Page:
Pushing the Envelope

Pushing the Envelope

I have a pen pal who lives about seven miles away as the crow flies and about eleven as the crow drives a car around the hills and curves of our metro area. Given as how I tend to write quite, it’s a bit strange for me to have a pen pal, but there he is, a quick fifteen minute or so drive fro my home, and we’ve never met.  We’ve published a number of his things here at Faithlab, but it’s mostly because he is a very good writer, who happens to have some compelling stories to tell. The other part of it is that he’s doing a very compelling ministry with people at the margins of society, and such stories deserve telling loudly and often.

I remember how, when I was serving local churches, I was always trying to find ways to help people push the envelope in finding new ways to participate in ministries that were outside their comfort zones. Obviously, that didn’t go over very well. Some local church folk don’t like to be encouraged to meet face to face with homeless people; to open their doors to people who are not welcome elsewhere; to encourage urban poor to farm on their property; or even to tolerate an adult with Aspergers’ who doesn’t always react perfectly at every social situation.

There are some limits to how far we are able to go in ministry, no matter how good our intentions, and we need people who are willing to push the envelopes that we are afraid to approach. I think that’s part of the idea that has shaped our concept of missions for a very long time. For many of us, missions are an adventure, and adventure, as it has been said, is someone else having a very hard time far away from where you are.

With that in mind, I remain fascinated by my pen pal’s ministry. His is a difficult struggle with difficult people, and it seems like he gets nowhere near the recognition or gratitude that he deserves for such work. Of course, he’s not the kind of person who seeks such things from ministry, but I’m pretty sure that he could use all the support he can get. I have ambitions of taking him out to lunch and talking about things, but I probably need to dream a bit bigger on that point.

Why am I telling you all this? I have long believed that people of faith have a “mission” to affect the world around them. It’s all well and good to send money or representatives to far-off lands in hopes that they can make a difference in the lives of the people to whom we’ve sent them, but it’s also very easy to forget, sometimes willfully, that people very close to us need our ministry as well. Yes, it it might creep us out a bit, and it’s sometimes hard to get people to interact with the kinds of people in your community that they basically try to avoid, but that’s what real “missions” is supposed to be: becoming the presence of God to people who need to sense that presence in their lives. It’s not something that we’re supposed to ship off somewhere else, so much as something that we’re supposed to embody wherever we are. Whether you know about them or not, there are people very near you who need the kind of ministry that you probably cannot do in the “normal” run of church life. They need you as a person more than an institution, so opportunities are always there.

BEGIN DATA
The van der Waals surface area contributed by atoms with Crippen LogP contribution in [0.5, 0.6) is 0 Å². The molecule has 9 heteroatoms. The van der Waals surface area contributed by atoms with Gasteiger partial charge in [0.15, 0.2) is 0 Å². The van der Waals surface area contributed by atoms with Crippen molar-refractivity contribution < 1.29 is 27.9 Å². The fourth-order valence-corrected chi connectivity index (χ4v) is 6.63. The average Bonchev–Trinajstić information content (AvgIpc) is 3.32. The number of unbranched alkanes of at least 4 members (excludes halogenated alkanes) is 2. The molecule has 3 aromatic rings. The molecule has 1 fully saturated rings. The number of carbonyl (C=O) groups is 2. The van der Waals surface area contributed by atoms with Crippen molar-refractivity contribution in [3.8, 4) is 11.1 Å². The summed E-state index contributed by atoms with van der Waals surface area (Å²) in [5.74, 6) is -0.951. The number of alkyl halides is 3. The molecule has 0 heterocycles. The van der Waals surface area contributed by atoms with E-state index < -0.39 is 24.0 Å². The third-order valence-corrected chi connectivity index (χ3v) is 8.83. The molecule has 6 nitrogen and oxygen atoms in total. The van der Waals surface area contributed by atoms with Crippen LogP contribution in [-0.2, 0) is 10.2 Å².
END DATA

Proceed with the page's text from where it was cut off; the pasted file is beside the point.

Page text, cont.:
More than that, we need to understand that thanks are something that we need to give rather than receive. I think that the best way to give the gratitude that we should is to take on thankless actions and under-appreciated ministries, and let the thanks that we don’t get serve as the balance for the thanks that we can never sufficiently give.

Of course, that’s all my opinion. How about being my new pen pal for a few minutes and sharing yours?

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